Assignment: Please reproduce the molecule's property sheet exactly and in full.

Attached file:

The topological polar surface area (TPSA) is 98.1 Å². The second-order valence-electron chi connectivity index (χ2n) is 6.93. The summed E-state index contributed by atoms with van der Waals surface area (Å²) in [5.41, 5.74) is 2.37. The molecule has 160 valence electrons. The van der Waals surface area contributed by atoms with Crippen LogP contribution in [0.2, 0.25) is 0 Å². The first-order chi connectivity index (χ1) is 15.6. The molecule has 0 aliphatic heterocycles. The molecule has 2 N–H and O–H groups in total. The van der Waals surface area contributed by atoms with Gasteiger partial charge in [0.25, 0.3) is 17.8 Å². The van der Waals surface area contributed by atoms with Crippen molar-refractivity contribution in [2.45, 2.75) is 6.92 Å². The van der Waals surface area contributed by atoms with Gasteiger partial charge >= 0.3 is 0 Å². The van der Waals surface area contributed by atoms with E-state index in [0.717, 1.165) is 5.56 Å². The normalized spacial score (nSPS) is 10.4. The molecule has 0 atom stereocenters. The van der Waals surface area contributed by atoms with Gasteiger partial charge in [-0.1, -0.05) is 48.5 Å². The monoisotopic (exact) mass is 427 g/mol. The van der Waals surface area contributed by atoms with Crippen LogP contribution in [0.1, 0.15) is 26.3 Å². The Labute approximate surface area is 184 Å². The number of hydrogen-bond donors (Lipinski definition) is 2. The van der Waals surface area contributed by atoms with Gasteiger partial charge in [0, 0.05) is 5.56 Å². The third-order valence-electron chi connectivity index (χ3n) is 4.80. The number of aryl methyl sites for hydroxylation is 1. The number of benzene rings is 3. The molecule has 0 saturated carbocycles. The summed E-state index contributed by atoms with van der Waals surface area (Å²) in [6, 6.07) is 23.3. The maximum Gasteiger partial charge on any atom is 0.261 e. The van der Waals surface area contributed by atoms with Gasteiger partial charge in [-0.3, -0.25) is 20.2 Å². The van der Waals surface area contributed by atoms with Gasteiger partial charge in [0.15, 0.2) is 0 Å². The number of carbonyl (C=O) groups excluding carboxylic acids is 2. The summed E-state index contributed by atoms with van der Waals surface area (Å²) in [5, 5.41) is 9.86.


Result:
The topological polar surface area (TPSA) is 98.1 Å². The second-order valence-electron chi connectivity index (χ2n) is 6.93. The summed E-state index contributed by atoms with van der Waals surface area (Å²) in [5.41, 5.74) is 2.37. The molecule has 160 valence electrons. The van der Waals surface area contributed by atoms with Crippen LogP contribution in [0.2, 0.25) is 0 Å². The first-order chi connectivity index (χ1) is 15.6. The molecule has 0 aliphatic heterocycles. The molecule has 2 N–H and O–H groups in total. The van der Waals surface area contributed by atoms with Gasteiger partial charge in [0.25, 0.3) is 17.8 Å². The van der Waals surface area contributed by atoms with Crippen molar-refractivity contribution in [2.45, 2.75) is 6.92 Å². The van der Waals surface area contributed by atoms with Gasteiger partial charge >= 0.3 is 0 Å². The van der Waals surface area contributed by atoms with E-state index in [0.717, 1.165) is 5.56 Å². The normalized spacial score (nSPS) is 10.4. The molecule has 0 atom stereocenters. The van der Waals surface area contributed by atoms with Gasteiger partial charge in [-0.1, -0.05) is 48.5 Å². The monoisotopic (exact) mass is 427 g/mol. The van der Waals surface area contributed by atoms with Crippen LogP contribution in [0.1, 0.15) is 26.3 Å². The Labute approximate surface area is 184 Å². The number of hydrogen-bond donors (Lipinski definition) is 2. The van der Waals surface area contributed by atoms with Gasteiger partial charge in [0, 0.05) is 5.56 Å². The third-order valence-electron chi connectivity index (χ3n) is 4.80. The number of aryl methyl sites for hydroxylation is 1. The number of benzene rings is 3. The molecule has 0 saturated carbocycles. The summed E-state index contributed by atoms with van der Waals surface area (Å²) in [6, 6.07) is 23.3. The maximum Gasteiger partial charge on any atom is 0.261 e. The van der Waals surface area contributed by atoms with Gasteiger partial charge in [-0.3, -0.25) is 20.2 Å². The van der Waals surface area contributed by atoms with Gasteiger partial charge in [0.15, 0.2) is 0 Å². The number of carbonyl (C=O) groups excluding carboxylic acids is 2. The summed E-state index contributed by atoms with van der Waals surface area (Å²) in [5, 5.41) is 9.86.